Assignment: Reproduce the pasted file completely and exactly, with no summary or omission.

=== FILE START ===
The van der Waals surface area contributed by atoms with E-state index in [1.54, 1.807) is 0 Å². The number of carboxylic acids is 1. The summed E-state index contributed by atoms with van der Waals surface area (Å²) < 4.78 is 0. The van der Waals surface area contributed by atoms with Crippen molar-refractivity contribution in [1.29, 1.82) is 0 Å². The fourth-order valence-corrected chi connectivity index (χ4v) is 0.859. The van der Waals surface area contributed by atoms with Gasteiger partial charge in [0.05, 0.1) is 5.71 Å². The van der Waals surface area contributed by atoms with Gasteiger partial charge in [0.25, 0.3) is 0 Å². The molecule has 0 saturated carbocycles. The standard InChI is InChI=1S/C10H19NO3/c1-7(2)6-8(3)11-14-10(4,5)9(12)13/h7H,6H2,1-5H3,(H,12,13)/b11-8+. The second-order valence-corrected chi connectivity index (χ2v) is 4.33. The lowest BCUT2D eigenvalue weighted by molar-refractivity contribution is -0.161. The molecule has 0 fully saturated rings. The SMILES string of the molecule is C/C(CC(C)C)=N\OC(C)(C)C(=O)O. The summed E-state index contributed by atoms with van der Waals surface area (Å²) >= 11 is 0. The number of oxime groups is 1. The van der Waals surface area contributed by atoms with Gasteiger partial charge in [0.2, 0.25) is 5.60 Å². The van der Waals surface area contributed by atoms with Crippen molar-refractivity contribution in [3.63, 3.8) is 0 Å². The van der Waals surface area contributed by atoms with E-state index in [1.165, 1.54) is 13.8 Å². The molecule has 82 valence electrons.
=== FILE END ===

The van der Waals surface area contributed by atoms with E-state index in [1.54, 1.807) is 0 Å². The number of carboxylic acids is 1. The summed E-state index contributed by atoms with van der Waals surface area (Å²) < 4.78 is 0. The van der Waals surface area contributed by atoms with Crippen molar-refractivity contribution in [1.29, 1.82) is 0 Å². The fourth-order valence-corrected chi connectivity index (χ4v) is 0.859. The van der Waals surface area contributed by atoms with Gasteiger partial charge in [0.05, 0.1) is 5.71 Å². The van der Waals surface area contributed by atoms with Gasteiger partial charge in [0.25, 0.3) is 0 Å². The molecule has 0 saturated carbocycles. The standard InChI is InChI=1S/C10H19NO3/c1-7(2)6-8(3)11-14-10(4,5)9(12)13/h7H,6H2,1-5H3,(H,12,13)/b11-8+. The second-order valence-corrected chi connectivity index (χ2v) is 4.33. The lowest BCUT2D eigenvalue weighted by molar-refractivity contribution is -0.161. The molecule has 0 fully saturated rings. The SMILES string of the molecule is C/C(CC(C)C)=N\OC(C)(C)C(=O)O. The summed E-state index contributed by atoms with van der Waals surface area (Å²) >= 11 is 0. The number of oxime groups is 1. The van der Waals surface area contributed by atoms with Gasteiger partial charge in [0.2, 0.25) is 5.60 Å². The van der Waals surface area contributed by atoms with Crippen molar-refractivity contribution in [3.63, 3.8) is 0 Å². The van der Waals surface area contributed by atoms with E-state index in [1.165, 1.54) is 13.8 Å². The molecule has 82 valence electrons.